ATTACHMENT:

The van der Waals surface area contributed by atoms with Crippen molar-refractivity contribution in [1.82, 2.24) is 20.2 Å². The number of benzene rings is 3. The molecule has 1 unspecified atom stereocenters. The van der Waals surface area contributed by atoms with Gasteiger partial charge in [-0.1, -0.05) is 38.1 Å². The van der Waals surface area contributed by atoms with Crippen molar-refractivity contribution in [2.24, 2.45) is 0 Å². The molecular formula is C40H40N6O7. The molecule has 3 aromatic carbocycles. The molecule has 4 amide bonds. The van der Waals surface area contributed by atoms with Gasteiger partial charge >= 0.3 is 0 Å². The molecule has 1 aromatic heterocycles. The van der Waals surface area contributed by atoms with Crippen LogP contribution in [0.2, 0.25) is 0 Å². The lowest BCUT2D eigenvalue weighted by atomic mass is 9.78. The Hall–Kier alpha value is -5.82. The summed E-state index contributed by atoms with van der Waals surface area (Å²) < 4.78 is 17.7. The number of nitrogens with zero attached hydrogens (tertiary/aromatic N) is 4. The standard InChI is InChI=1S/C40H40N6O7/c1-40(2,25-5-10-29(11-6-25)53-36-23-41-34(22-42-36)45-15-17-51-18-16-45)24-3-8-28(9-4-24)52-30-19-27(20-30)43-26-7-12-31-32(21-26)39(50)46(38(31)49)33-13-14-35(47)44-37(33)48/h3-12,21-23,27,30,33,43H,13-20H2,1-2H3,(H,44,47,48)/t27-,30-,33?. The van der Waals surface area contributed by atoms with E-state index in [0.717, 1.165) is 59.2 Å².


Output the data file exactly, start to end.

The van der Waals surface area contributed by atoms with Crippen molar-refractivity contribution in [1.82, 2.24) is 20.2 Å². The number of benzene rings is 3. The molecule has 1 unspecified atom stereocenters. The van der Waals surface area contributed by atoms with Gasteiger partial charge in [-0.1, -0.05) is 38.1 Å². The van der Waals surface area contributed by atoms with Crippen molar-refractivity contribution in [2.24, 2.45) is 0 Å². The molecular formula is C40H40N6O7. The molecule has 3 aromatic carbocycles. The molecule has 4 amide bonds. The van der Waals surface area contributed by atoms with Gasteiger partial charge >= 0.3 is 0 Å². The molecule has 1 aromatic heterocycles. The van der Waals surface area contributed by atoms with Crippen LogP contribution in [0.2, 0.25) is 0 Å². The lowest BCUT2D eigenvalue weighted by atomic mass is 9.78. The Hall–Kier alpha value is -5.82. The summed E-state index contributed by atoms with van der Waals surface area (Å²) < 4.78 is 17.7. The number of nitrogens with zero attached hydrogens (tertiary/aromatic N) is 4. The standard InChI is InChI=1S/C40H40N6O7/c1-40(2,25-5-10-29(11-6-25)53-36-23-41-34(22-42-36)45-15-17-51-18-16-45)24-3-8-28(9-4-24)52-30-19-27(20-30)43-26-7-12-31-32(21-26)39(50)46(38(31)49)33-13-14-35(47)44-37(33)48/h3-12,21-23,27,30,33,43H,13-20H2,1-2H3,(H,44,47,48)/t27-,30-,33?. The van der Waals surface area contributed by atoms with E-state index in [0.717, 1.165) is 59.2 Å².